Suzanne Rose: Blindspot

Opening: Friday, Sep 11, 2020 4 – 7 pm
Friday, Sep 11 – Oct 24, 2020

325 W. Huron
Chicago, IL 60654

View Exhibition: SUZANNE ROSE - Blind Spot

We are pleased to announce the opening of the Chicago gallery season on Friday, September 11th from 4pm to 7pm with two exquisite exhibitions. 

In order to ensure the protection of our guests against the spread of Covid-19, we will be implementing a series of safety measures. 

We have added an additional opening reception on Saturday, September 12th from 1pm to 4pm in attempt to alleviate over-crowding. During these receptions, standard guidelines including a mandatory mask and limited occupancy of the gallery spaces will be strictly enforced by gallery staff.

In the South Gallery, Suzanne Rose presents her inaugural exhibition with Zolla/Lieberman Gallery by featuring a selection of 11 photographs from her on-going series, Blind Spot. Rose's photographs embrace her mid-western roots with thematic bodies of works of family, community, and the environs thereof – exploring memory and metaphor, purpose and place.

It has been said that nature and man are imperfect friends. Observations in the rural Midwest reveal a
quiet dignity within vignettes of an altered landscape. Examining this relationship through the pastiche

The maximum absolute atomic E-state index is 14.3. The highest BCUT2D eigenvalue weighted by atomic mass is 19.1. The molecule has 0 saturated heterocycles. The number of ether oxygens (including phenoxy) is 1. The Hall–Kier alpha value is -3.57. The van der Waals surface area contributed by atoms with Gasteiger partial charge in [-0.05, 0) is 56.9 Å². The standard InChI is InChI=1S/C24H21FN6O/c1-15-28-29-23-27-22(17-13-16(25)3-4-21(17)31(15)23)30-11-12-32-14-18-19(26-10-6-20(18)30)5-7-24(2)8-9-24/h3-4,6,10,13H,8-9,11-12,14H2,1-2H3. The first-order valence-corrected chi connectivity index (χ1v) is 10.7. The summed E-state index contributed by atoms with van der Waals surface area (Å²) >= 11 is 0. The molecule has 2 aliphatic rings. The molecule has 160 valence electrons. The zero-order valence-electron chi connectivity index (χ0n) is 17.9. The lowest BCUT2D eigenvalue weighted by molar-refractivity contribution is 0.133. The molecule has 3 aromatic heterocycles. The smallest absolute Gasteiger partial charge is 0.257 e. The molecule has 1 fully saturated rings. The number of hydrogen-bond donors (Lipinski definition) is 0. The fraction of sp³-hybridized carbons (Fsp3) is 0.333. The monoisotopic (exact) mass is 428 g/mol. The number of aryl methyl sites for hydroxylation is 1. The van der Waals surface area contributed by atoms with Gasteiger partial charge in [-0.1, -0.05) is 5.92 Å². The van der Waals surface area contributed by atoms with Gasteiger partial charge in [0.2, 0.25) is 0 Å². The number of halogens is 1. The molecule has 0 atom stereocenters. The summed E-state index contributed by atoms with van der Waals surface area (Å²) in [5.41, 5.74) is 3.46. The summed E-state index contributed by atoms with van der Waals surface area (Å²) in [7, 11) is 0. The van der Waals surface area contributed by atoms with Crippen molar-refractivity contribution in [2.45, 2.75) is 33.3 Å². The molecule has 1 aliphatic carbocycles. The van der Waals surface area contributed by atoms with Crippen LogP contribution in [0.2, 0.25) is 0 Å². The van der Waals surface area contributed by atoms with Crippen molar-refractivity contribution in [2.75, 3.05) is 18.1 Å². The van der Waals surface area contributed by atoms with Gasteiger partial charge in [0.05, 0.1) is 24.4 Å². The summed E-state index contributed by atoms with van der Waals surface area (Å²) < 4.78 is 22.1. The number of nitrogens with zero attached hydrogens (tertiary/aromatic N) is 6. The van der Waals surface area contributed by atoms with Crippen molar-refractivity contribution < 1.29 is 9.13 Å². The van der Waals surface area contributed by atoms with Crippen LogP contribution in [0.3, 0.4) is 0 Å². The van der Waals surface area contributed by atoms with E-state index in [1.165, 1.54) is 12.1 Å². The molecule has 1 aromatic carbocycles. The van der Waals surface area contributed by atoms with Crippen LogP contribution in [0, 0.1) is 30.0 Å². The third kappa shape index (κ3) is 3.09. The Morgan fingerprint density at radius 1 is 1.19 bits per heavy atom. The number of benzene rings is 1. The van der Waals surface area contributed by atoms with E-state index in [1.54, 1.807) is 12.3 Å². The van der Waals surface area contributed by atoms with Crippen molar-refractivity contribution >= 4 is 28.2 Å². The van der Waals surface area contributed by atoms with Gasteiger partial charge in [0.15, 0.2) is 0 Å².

of first photography – with direct influences of Carleton Watkins and Timothy O'Sullivan – appropriating
the original style but the subject is re-imagined with the commonplace scenes invoking a sense of
grandeur, incongruously, in an unlamented song.

With a concerned eye to how symbolism shapes our thinking, interconnectedness is examined through
the theme of natural versus manufactured – physical versus cerebral. While in tandem asking the
question of the perception thereof: hidden or disregarded, unseeable or inconspicuous?

To thin the veil between artist and viewer, the titles are the GPS coordinates giving the exact location of
the site of the subject. This not only offers a deeper level of intimacy but, as Virginia Woolf implied in
her novel, To the Lighthouse, a place weaves into itself the happenings of the surroundings over time,
folding them into silence becoming forever present and pinned to that place. This delicate presence is
an imbued immortal rhythm that adds layers of temporal whispers to the work via modern mapping

Be it in any gap in the visual field, selective or unconscious, the age of Anthropocene is gently present in
the rural Midwest amongst these friends, and despite a relationship imperfectly paired – each is bound
to this land and each other, blindly or otherwise.

- Suzanne Rose, 2020